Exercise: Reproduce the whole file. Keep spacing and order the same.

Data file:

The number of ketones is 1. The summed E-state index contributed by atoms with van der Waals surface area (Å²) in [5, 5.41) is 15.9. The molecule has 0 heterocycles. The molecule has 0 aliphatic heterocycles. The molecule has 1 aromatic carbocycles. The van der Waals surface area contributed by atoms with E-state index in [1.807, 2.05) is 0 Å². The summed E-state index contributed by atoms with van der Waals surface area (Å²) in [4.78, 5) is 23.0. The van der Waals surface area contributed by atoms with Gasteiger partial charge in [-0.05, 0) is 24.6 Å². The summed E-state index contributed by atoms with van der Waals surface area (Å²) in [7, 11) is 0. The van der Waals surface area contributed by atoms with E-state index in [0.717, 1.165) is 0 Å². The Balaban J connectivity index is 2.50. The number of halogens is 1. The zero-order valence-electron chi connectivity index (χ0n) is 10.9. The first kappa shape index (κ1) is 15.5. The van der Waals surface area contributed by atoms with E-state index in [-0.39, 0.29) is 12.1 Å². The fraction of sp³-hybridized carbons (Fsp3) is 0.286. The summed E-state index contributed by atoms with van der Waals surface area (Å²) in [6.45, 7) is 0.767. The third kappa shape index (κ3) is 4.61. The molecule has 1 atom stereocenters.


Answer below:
The number of ketones is 1. The summed E-state index contributed by atoms with van der Waals surface area (Å²) in [5, 5.41) is 15.9. The molecule has 0 heterocycles. The molecule has 0 aliphatic heterocycles. The molecule has 1 aromatic carbocycles. The van der Waals surface area contributed by atoms with E-state index in [1.807, 2.05) is 0 Å². The summed E-state index contributed by atoms with van der Waals surface area (Å²) in [4.78, 5) is 23.0. The van der Waals surface area contributed by atoms with Gasteiger partial charge in [-0.05, 0) is 24.6 Å². The summed E-state index contributed by atoms with van der Waals surface area (Å²) in [7, 11) is 0. The van der Waals surface area contributed by atoms with E-state index in [0.717, 1.165) is 0 Å². The Balaban J connectivity index is 2.50. The number of halogens is 1. The zero-order valence-electron chi connectivity index (χ0n) is 10.9. The first kappa shape index (κ1) is 15.5. The van der Waals surface area contributed by atoms with E-state index in [-0.39, 0.29) is 12.1 Å². The fraction of sp³-hybridized carbons (Fsp3) is 0.286. The summed E-state index contributed by atoms with van der Waals surface area (Å²) in [6.45, 7) is 0.767. The third kappa shape index (κ3) is 4.61. The molecule has 1 atom stereocenters.